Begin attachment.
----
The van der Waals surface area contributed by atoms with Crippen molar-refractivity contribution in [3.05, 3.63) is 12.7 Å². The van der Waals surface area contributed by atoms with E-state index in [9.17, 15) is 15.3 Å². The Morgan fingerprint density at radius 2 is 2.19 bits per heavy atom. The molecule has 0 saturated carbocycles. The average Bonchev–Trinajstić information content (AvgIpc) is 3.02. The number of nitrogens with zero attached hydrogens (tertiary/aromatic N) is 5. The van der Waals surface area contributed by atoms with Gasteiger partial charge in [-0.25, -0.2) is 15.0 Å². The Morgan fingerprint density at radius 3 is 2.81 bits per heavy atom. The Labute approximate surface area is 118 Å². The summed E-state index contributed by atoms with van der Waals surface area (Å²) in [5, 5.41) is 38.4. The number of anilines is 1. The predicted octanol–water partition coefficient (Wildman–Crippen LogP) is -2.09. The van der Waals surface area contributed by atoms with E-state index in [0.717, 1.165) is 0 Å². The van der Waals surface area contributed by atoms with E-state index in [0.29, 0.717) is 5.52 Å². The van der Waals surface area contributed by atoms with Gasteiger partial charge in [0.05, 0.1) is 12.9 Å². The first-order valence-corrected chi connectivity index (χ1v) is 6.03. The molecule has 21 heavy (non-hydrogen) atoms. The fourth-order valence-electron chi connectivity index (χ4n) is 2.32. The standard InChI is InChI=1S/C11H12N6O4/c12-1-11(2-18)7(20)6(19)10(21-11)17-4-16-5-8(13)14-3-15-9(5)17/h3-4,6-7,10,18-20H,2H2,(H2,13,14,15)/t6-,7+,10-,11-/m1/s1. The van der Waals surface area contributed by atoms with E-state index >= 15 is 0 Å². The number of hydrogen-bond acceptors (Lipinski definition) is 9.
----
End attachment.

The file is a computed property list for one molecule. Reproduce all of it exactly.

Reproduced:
The van der Waals surface area contributed by atoms with Crippen molar-refractivity contribution in [3.05, 3.63) is 12.7 Å². The van der Waals surface area contributed by atoms with E-state index in [9.17, 15) is 15.3 Å². The Morgan fingerprint density at radius 2 is 2.19 bits per heavy atom. The molecule has 0 saturated carbocycles. The average Bonchev–Trinajstić information content (AvgIpc) is 3.02. The number of nitrogens with zero attached hydrogens (tertiary/aromatic N) is 5. The van der Waals surface area contributed by atoms with Gasteiger partial charge in [-0.25, -0.2) is 15.0 Å². The Morgan fingerprint density at radius 3 is 2.81 bits per heavy atom. The Labute approximate surface area is 118 Å². The summed E-state index contributed by atoms with van der Waals surface area (Å²) in [5, 5.41) is 38.4. The number of anilines is 1. The predicted octanol–water partition coefficient (Wildman–Crippen LogP) is -2.09. The van der Waals surface area contributed by atoms with E-state index in [0.717, 1.165) is 0 Å². The van der Waals surface area contributed by atoms with E-state index in [0.29, 0.717) is 5.52 Å². The van der Waals surface area contributed by atoms with Gasteiger partial charge in [0.05, 0.1) is 12.9 Å². The first-order valence-corrected chi connectivity index (χ1v) is 6.03. The molecule has 21 heavy (non-hydrogen) atoms. The fourth-order valence-electron chi connectivity index (χ4n) is 2.32. The standard InChI is InChI=1S/C11H12N6O4/c12-1-11(2-18)7(20)6(19)10(21-11)17-4-16-5-8(13)14-3-15-9(5)17/h3-4,6-7,10,18-20H,2H2,(H2,13,14,15)/t6-,7+,10-,11-/m1/s1. The van der Waals surface area contributed by atoms with E-state index >= 15 is 0 Å². The number of hydrogen-bond acceptors (Lipinski definition) is 9.